There were always certain kids that I would avoid eye contact with in the hallway, in fear that they would ask me something or insult me. One kid in particular, Amir, would always jokingly greet me and make me feel uncomfortable. One day, he was going home with one of the popular kids on the back of my bus. Just like every other day, I sat right outside their group leaning into the aisle. When Amir saw me listening to them, he pointed at me, chuckling, and said, "Look at Grant, trying to be a part of the conversation." And they all laughed at me, sincere giggles from all of them that seemed to persist through my mind as I sat with my head leaning on the window in utter loneliness while the rest of them continued chatting without a care in the world. It was raining that day, as I remember it.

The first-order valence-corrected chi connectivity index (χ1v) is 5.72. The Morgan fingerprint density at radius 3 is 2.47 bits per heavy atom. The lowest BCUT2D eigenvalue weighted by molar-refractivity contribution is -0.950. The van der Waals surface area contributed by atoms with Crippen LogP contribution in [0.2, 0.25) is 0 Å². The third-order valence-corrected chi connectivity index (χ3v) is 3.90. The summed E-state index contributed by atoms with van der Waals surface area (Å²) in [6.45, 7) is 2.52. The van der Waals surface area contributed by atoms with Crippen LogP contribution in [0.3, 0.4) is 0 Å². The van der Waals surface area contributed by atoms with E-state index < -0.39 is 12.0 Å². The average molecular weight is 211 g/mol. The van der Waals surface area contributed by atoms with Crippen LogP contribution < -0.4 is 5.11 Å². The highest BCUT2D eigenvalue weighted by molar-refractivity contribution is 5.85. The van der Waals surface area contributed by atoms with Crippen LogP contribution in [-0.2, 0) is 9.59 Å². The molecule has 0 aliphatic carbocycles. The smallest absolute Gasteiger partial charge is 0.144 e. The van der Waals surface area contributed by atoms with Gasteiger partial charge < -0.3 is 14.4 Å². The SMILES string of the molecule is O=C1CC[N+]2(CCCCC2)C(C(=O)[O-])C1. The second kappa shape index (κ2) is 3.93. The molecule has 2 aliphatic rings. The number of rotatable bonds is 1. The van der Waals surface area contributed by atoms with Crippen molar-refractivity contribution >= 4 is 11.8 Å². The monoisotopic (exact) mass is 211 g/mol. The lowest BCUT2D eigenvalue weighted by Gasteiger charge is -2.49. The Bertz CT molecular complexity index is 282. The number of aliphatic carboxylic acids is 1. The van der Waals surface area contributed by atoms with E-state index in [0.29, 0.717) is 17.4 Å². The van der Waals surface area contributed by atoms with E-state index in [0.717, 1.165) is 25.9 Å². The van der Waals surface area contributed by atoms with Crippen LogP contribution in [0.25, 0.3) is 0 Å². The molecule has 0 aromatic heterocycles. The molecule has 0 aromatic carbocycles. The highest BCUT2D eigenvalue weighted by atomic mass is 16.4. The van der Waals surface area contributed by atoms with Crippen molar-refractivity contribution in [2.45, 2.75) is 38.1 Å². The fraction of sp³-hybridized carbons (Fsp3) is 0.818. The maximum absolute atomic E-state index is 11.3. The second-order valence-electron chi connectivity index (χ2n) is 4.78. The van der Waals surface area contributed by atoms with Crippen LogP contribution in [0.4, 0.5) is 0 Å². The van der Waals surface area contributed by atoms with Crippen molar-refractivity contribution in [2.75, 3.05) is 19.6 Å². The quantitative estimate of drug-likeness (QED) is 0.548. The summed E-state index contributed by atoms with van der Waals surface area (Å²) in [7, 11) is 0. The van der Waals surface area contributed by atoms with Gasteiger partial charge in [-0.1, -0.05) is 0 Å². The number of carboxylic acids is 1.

I spent the rest of the year sitting alone in my own depression. I became isolated from everyone I was afraid of.

When I went into middle school, new teachers and new students, I began considering my isolation to be independence, and I refused to associate myself with anyone that resembled those who were verbally abusive to me. Those two years of school were the greatest I ever had. I became a straight-A student for the first time in my life as my teachers finally saw my potential. My depression seemed to die off along with my acceptance of my isolation and uniqueness, and that I didn't need to be like anyone else. However, I still remained friendless for the most part.

As things were looking up for me, going into high school, I saw no end to my happiness and self-confidence. I felt like I had it all figured out, and that I knew what I was going to do with my life. I could not have been more wrong about that.